unction

  • 1 Unction — Unc tion, n. [OE. unccioun, uncioun, OF. oncion, onction, F. onction, fr. L. unctio, fr. ungere, unctum, to anoint. See {Unguent}.] 1. The act of anointing, smearing, or rubbing with an unguent, oil, or ointment, especially for medical purposes,… …

    The Collaborative International Dictionary of English

  • 2 Unction — (v. lat.), Salbung, Heiligung. Unctores, Sklaven der Römer, welche in den Bädern die Herren salbten; auch so v.w. Aliptä. Unctuarium (Unctorium), das Salbzimmer in Bädern, s.u. Bad III …

    Pierer's Universal-Lexikon

  • 3 unction — (n.) late 14c., act of anointing as a religious rite, from L. unctionem (nom. unctio) anointing, from unctus, pp. of ungere to anoint (see UNGUENT (Cf. unguent)) …

    Etymology dictionary

  • 4 unction — ► NOUN 1) formal the anointing of someone with oil or ointment as a religious rite or as a symbol of investiture as a monarch. 2) excessive or ingratiating politeness or effusiveness. ORIGIN Latin, from unguere anoint …

    English terms dictionary

  • 5 unction — [uŋk′shən] n. [ME unccioun < L unctio < ungere, to anoint: see UNGUENT] 1. a) the act of anointing, as in medical treatment or a religious ceremony b) the oil, ointment, etc. used for this 2. anything that soothes or comforts 3 …

    English World dictionary

  • 6 unction — n. (rel.) 1) to give unction 2) to receive unction 3) Extreme Unction USAGE NOTE: The term Anointing of the Sick is now preferred to Extreme Unction. * * * [ ʌŋkʃ(ə)n] (rel.) to give unction to receive unction Extreme Unction (USAGE NOTE: The… …

    Combinatory dictionary

  • 7 unction — Synonyms and related words: Tartuffery, Tartuffism, affectation, anointment, balm, balsam, brilliantine, cant, cerate, chrism, chrismal, chrismation, chrismatory, chrisom, cold cream, collyrium, cream, demulcent, embrocation, emollient, extreme… …

    Moby Thesaurus

  • 8 unction — unctionless, adj. /ungk sheuhn/, n. 1. an act of anointing, esp. as a medical treatment or religious rite. 2. an unguent or ointment; salve. 3. something soothing or comforting. 4. an excessive, affected, sometimes cloying earnestness or fervor… …

    Universalium

  • 9 unction — noun Etymology: Middle English unccioun, from Anglo French, from Latin unction , unctio, from unguere to anoint more at ointment Date: 14th century 1. the act of anointing as a rite of consecration or healing 2. something used for anointing ;… …

    New Collegiate Dictionary

  • 10 unction — noun a) a salve or ointment b) a religious or ceremonial anointing See Also: extreme unction, Anointing of the Sick …

    Wiktionary

  • 11 unction — unc|tion [ ʌŋkʃən ] noun uncount extreme unction a ceremony in the Catholic Church for someone who is dying. The priest puts special oil on the sick person s head while praying for them …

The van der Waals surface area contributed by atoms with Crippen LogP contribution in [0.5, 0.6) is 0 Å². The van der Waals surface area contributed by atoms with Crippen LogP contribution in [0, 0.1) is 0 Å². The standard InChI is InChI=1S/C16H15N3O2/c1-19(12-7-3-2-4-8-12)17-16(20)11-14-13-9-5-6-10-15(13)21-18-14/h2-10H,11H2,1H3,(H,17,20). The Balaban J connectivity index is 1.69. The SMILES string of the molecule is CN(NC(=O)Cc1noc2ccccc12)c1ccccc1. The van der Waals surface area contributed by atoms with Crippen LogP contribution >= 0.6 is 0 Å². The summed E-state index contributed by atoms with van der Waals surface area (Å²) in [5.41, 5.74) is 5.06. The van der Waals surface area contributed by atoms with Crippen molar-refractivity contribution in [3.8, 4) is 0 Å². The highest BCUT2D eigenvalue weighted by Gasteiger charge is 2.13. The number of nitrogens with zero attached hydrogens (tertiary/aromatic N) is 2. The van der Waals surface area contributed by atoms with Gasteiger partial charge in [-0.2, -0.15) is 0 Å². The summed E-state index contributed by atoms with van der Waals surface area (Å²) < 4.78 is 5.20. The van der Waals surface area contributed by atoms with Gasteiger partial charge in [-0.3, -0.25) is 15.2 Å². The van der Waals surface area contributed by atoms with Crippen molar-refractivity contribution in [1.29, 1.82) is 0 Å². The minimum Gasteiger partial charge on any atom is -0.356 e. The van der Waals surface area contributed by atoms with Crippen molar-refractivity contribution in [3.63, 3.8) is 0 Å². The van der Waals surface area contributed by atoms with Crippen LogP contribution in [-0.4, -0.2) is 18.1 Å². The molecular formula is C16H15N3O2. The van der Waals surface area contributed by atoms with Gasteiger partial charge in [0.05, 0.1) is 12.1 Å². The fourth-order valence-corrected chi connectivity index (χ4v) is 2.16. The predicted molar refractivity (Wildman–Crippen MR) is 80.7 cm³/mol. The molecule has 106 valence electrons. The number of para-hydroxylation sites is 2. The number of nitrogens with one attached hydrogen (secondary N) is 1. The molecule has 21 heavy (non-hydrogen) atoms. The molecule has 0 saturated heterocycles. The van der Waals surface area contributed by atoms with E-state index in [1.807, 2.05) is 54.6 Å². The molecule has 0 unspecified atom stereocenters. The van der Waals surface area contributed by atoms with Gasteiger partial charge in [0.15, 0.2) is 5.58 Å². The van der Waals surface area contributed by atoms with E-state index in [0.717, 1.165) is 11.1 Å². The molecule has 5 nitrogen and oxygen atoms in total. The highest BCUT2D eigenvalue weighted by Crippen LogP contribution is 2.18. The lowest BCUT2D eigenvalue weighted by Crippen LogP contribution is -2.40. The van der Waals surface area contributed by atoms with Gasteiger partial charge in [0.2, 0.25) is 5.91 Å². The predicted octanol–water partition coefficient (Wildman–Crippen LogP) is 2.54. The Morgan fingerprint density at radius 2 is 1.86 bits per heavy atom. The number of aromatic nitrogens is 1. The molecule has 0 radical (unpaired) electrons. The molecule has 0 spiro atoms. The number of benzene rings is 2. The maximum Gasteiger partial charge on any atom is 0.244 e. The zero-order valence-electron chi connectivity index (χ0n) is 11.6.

Usage of the words and phrases in modern English

  • 12 unction — [14] Unction was borrowed from Latin unctiō, a derivative of unguere ‘anoint’ (source also of English unguent [15]). This was descended from the same prehistoric ancestor as produced Welsh ymenyn ‘butter’. Unctuous [14], from the medieval Latin… …

    The Hutchinson dictionary of word origins

  • 13 Unction —    The anointing with oil. This can take place at Baptism, Confirmation, at the coronation of a monarch and when visiting the terminally ill. Extreme unction is regarded as one of the seven Sacraments …

    Who’s Who in Christianity

  • 14 unction — [ ʌŋ(k)ʃ(ə)n] noun 1》 formal the action of anointing someone with oil or ointment as a religious rite or as a symbol of investiture as a monarch.     ↘short for extreme unction. 2》 archaic treatment with a medicinal oil or ointment.     ↘an… …

    English new terms dictionary

  • 15 Unction — the sacrament of absolution of sins performed by a priest for a person who is sick or at the point of death, sometimes called extreme unction ; can also be used more generally for any rite which entails anointing with oil for religious purposes …

    Medieval glossary

  • 16 unction — UK [ˈʌŋkʃ(ə)n] / US [ˈʌŋkʃən] noun [uncountable] extreme unction …

    English dictionary

  • 17 unction — [14] Unction was borrowed from Latin unctiō, a derivative of unguere ‘anoint’ (source also of English unguent [15]). This was descended from the same prehistoric ancestor as produced Welsh ymenyn ‘butter’. Unctuous [14], from the medieval Latin… …

    Word origins

  • 18 unction — The action of anointing or rubbing with an ointment or oil. [L. unctio, fr. ungo, pp. unctus, to anoint] * * * unc·tion əŋ(k) shən n 1) the application of a soothing or lubricating oil or ointment 2) something that is used for anointing: OINTMENT …

    Medical dictionary

  • 19 Unction —    (1 John 2:20, 27; R.V., anointing ). Kings, prophets, and priests were anointed, in token of receiving divine grace. All believers are, in a secondary sense, what Christ was in a primary sense, the Lord s anointed …

    Easton's Bible Dictionary

  • 20 Unction —    See Anointing the Sick …

    American Church Dictionary and Cyclopedia